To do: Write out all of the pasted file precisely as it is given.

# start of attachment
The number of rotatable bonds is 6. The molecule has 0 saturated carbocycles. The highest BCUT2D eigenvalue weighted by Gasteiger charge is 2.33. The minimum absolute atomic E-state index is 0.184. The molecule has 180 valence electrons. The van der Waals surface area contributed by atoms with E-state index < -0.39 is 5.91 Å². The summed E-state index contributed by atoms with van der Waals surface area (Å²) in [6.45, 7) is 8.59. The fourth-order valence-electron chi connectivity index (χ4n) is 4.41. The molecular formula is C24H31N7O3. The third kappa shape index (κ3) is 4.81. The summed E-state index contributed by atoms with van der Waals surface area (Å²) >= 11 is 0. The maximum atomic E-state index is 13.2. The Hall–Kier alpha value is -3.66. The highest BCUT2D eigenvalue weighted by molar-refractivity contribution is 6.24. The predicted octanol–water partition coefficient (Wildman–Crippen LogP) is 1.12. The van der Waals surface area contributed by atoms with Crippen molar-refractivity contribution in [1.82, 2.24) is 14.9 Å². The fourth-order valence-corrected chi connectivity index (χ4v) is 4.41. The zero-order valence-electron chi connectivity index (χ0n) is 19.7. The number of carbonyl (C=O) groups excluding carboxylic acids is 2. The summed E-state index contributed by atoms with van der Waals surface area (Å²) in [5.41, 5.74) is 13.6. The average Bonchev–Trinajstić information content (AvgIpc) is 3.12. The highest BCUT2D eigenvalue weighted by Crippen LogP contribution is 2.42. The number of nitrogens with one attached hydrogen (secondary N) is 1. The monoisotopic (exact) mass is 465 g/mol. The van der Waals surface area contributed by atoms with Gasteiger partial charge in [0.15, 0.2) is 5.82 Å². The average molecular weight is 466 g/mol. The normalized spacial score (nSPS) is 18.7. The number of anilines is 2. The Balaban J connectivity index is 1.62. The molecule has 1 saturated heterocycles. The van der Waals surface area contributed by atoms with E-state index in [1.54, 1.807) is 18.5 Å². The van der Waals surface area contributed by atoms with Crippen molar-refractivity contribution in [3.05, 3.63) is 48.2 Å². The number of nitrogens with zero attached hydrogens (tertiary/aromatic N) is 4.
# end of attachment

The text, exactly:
The number of rotatable bonds is 6. The molecule has 0 saturated carbocycles. The highest BCUT2D eigenvalue weighted by Gasteiger charge is 2.33. The minimum absolute atomic E-state index is 0.184. The molecule has 180 valence electrons. The van der Waals surface area contributed by atoms with E-state index < -0.39 is 5.91 Å². The summed E-state index contributed by atoms with van der Waals surface area (Å²) in [6.45, 7) is 8.59. The fourth-order valence-electron chi connectivity index (χ4n) is 4.41. The molecular formula is C24H31N7O3. The third kappa shape index (κ3) is 4.81. The summed E-state index contributed by atoms with van der Waals surface area (Å²) >= 11 is 0. The maximum atomic E-state index is 13.2. The Hall–Kier alpha value is -3.66. The highest BCUT2D eigenvalue weighted by molar-refractivity contribution is 6.24. The predicted octanol–water partition coefficient (Wildman–Crippen LogP) is 1.12. The van der Waals surface area contributed by atoms with Crippen molar-refractivity contribution in [1.82, 2.24) is 14.9 Å². The fourth-order valence-corrected chi connectivity index (χ4v) is 4.41. The zero-order valence-electron chi connectivity index (χ0n) is 19.7. The number of carbonyl (C=O) groups excluding carboxylic acids is 2. The summed E-state index contributed by atoms with van der Waals surface area (Å²) in [5.41, 5.74) is 13.6. The average Bonchev–Trinajstić information content (AvgIpc) is 3.12. The highest BCUT2D eigenvalue weighted by Crippen LogP contribution is 2.42. The number of nitrogens with one attached hydrogen (secondary N) is 1. The monoisotopic (exact) mass is 465 g/mol. The van der Waals surface area contributed by atoms with Gasteiger partial charge in [0.15, 0.2) is 5.82 Å². The average molecular weight is 466 g/mol. The normalized spacial score (nSPS) is 18.7. The number of anilines is 2. The Balaban J connectivity index is 1.62. The molecule has 1 saturated heterocycles. The van der Waals surface area contributed by atoms with E-state index in [1.54, 1.807) is 18.5 Å². The van der Waals surface area contributed by atoms with Crippen molar-refractivity contribution in [3.05, 3.63) is 48.2 Å². The number of nitrogens with zero attached hydrogens (tertiary/aromatic N) is 4.